Shift work and health

Shift work—essentially anything other than a regular daytime work schedule—makes up a large part of the Canadian economy. It includes permanent evening or night work, rotating shifts and split shifts. IWH research explores the effects of shift work on the health and safety of workers, and what can be done to decrease these effects.

Journal article
Journal article

The impact of night shift work on breast cancer: results from the Burden of Occupational Cancer in Canada Study

Published: American Journal of Industrial Medicine, June 2019
Silhouette of a worker in a darkened hallway
At Work article

Injured shift workers report poorer health outcomes than injured day workers: study

An IWH study finds injured workers who work shifts are no more likely to leave their jobs than injured workers who work standard shifts, despite being in poorer health.
Published: November 2015
Ottawa Citizen logo
IWH in the media

Adequate rest and recovery critical to help workers avoid burnout

Experts say significant stretches of overtime without adequate time for recovery result in diminished work performance and pose potentially serious health risks. The Institute for Work & Health (IWH)'s Dr. Cameron Mustard comments on risks of mistakes and fatigue
Published: The Ottawa Citizen, September 2015
Exterior shot of office buildings at night
At Work article

Risk of work injury linked to night, evening shifts still high after switching to days

IWH study finds those who move into or out of shift work face the highest risks of work-related injury
Published: November 2014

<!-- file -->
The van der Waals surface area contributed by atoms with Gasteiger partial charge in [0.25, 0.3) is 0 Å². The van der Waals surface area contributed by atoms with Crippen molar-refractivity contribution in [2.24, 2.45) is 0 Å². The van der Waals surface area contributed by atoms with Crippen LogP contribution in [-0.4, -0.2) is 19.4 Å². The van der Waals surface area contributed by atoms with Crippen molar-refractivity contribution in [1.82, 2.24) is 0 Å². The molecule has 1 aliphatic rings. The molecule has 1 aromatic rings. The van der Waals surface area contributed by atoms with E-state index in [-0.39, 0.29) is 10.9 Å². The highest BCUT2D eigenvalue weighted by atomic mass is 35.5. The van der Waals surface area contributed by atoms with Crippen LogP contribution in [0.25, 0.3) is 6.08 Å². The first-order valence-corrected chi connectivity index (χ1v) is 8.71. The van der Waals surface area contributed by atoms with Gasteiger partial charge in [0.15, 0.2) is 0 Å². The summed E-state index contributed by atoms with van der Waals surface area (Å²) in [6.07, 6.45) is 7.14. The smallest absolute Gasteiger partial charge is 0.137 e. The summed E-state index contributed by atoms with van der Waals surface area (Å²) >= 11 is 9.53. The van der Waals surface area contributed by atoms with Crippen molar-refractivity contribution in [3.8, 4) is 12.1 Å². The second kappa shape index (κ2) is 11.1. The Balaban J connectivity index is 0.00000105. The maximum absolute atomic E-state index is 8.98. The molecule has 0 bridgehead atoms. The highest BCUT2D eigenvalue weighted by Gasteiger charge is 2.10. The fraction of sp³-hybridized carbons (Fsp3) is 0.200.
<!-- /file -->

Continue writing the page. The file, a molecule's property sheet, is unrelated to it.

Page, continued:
The Guardian logo
IWH in the media

Will shift work age my brain?

There is plenty of evidence that it harms health, but a new report claims that 10 years of shift work ages your brain by an extra 6.5 years. So should you be worried? asks Luisa Dillner in an article that cites Institute for Work & Health.
Published: The Guardian, November 2014
At Work article
At Work article

Night and evening shifts linked to higher risk of injuries: study

Higher injury rates found across age, sex and job type in rare study looking at risk levels by time of day
Published: July 2013
At Work article
At Work article

Female nurses working nights weigh [slightly] more than those working days

Body mass index scores are slightly higher among female nurses working night shifts (or a mix of day, evening and night shifts) than among those working regular day shifts, according to a recent study from the Institute for Work & Health. But we don’t yet know if this difference is important.
Published: April 2013
IWH Speaker Series
IWH Speaker Series

Work injury risk by time of day in Ontario

In this presentation, Cam Mustard and Andrea Chambers provide a summary of the preliminary findings of a study that examined the incidence of work-related injury and illness in the Ontario labour force across the 24-hour clock. They also review the study methods. Two data sources were used (WSIB lost-time claims and records of non-scheduled visits to Ontario emergency departments), while information on hours worked was obtained from Statistics Canada sources.
Published: October 2011
At Work article
At Work article

Are those who work shifts more at risk of work injury?

The number of Canadians working shifts other than a regular daytime schedule is on the rise. A new study suggests that those who work night or rotating shifts are more at risk of getting injured on the job.
Published: February 2011
Office worker and cleaner during evening shift
Issue Briefing

Shift work and health

Shift work — employment with anything other than a regular daytime work schedule — makes up a large part of work in the Canadian economy. For at least 50 years, researchers have been exploring the question of whether working shifts poses a health hazard. This briefing summarizes the findings of a selection of this research, including several review articles.
Published: April 2010